Artwork done by Shazleen Khan.
I think coming out even partially is a liberating experience
Tell me a bit about yourself?
I’m never good at answering this sort of questions cause I’m not good at having little bite sized bio’s. I’m a 23 year old PHD Student at Manchester Uni who loves to write. My name is Iqra Choudhry I co-host and produce a podcast called Brown Girls do it with a friend. I’m one of those people that love to get involved in everything; which does my mums head in. So that is me.
Tell me about the Podcast you do with your friend.
It’s something we’ve had in the pipeline for about a year; we were faffing around for a year thinking ‘what if people don’t like it’. We sat down and did it. We were lucky because we managed to get some funding from a local theatre that supports community-based projects. When they heard what we wanted to do they; contact theatre, asked us to come on board the 2017 Future Fires Program. We’ve been really lucky as they’ve introduced us to loads of amazing people.
We have two episodes out at the moment. The first one is about on-screen representation; such as the black women in black panther. The second is very serious as we want to be an issue-based podcast; it’s about our own experiences especially those that are black and brown when it comes to sexual harassment. We’ve talked about everything from the Weinstein scandal to the violence that trans women face. The next one is going to be about racism in the LGBT community.
What hobbies do you have?
I’m a reader. My nana jokes that she named me Iqra which means read in Arabic. I always have a book and I bought one with me. I read a lot and love listening to podcasts and doing my podcast homework. I’m hugely into pop culture and feminism and for about 3 ½ years I’ve been into activism such as LGBT activism, to trans rights activism; our current government and their treatment of disabled people. You will always find me at a protest.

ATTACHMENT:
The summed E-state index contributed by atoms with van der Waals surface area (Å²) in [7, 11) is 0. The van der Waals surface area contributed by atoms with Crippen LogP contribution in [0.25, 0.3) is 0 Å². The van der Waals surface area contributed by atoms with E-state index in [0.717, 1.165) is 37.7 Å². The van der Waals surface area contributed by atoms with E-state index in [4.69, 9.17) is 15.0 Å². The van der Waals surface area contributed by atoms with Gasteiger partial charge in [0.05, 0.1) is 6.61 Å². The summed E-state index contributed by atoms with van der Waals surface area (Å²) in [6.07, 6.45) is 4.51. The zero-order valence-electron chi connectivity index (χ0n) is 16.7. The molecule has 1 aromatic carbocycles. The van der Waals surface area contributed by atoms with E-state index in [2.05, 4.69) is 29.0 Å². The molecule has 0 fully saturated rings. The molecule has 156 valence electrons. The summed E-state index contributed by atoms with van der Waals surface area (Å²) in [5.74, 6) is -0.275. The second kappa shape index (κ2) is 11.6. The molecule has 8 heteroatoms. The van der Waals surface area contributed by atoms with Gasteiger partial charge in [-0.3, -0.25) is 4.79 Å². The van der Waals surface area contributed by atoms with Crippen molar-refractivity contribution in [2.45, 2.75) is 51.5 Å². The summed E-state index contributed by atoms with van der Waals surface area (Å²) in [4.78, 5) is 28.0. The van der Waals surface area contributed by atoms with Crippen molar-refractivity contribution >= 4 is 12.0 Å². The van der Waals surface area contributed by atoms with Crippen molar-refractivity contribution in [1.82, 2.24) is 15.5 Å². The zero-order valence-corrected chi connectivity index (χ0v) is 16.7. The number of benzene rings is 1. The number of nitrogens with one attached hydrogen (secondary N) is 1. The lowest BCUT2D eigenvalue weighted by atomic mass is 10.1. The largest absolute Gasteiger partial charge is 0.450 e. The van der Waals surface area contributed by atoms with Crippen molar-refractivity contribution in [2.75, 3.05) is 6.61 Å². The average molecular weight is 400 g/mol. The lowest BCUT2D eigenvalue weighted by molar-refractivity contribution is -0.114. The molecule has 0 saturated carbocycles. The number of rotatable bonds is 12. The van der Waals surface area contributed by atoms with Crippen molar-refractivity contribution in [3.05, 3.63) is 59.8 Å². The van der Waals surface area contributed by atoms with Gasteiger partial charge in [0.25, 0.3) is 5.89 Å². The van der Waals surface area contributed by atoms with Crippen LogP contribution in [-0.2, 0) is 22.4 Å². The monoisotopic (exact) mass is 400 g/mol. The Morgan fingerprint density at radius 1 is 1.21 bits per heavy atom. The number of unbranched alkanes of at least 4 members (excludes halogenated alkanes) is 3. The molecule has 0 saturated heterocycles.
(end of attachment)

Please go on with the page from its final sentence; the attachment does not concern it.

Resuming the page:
When did you come out?
That’s an interesting one: I have and a I haven’t. I’m quite happy to be like “Hi, I’m Iqra and I’m queer,” to random people in my life. We were at the Women in Media conference and I went along to Carrie Lyell’s panel from Diva magazine; who is amazing. She opened up the floor to questions where everyone was shy at the beginning and then she asked “Why did you come here as opposed to the other session?” and pointed to me. I just said “I’m just a massive gay.”
I never hide who I am but at the same time I haven’t sat down and had a conversation with my mum, I haven’t come out to my dad and I haven’t come out to the wider family. I have come out to 3 of my 5 siblings. I’m of the mindset that it doesn’t affect them and they don’t need to know. I have a feeling they’d react badly to it and I’m just leaving it.
You’ve come out to three of your five siblings; how did they react when you told them?
I’m the oldest and my second sister is 18 months younger than me. When I first told her, she was totally fine with it and would be happy with whoever I bought home. As she has got older and more religious she didn’t like to hear about it; she is just like “You’re bisexual, so if you can CHOOSE to be with a man you should be with a man so you don’t have to do any of this gay stuff.” I haven’t sat her down and told her this isn’t how it works as she is very squeamish about anything LGBT.
The other two are just like “eh, okay. You wear a lot of track shirts so it makes sense. Alright.”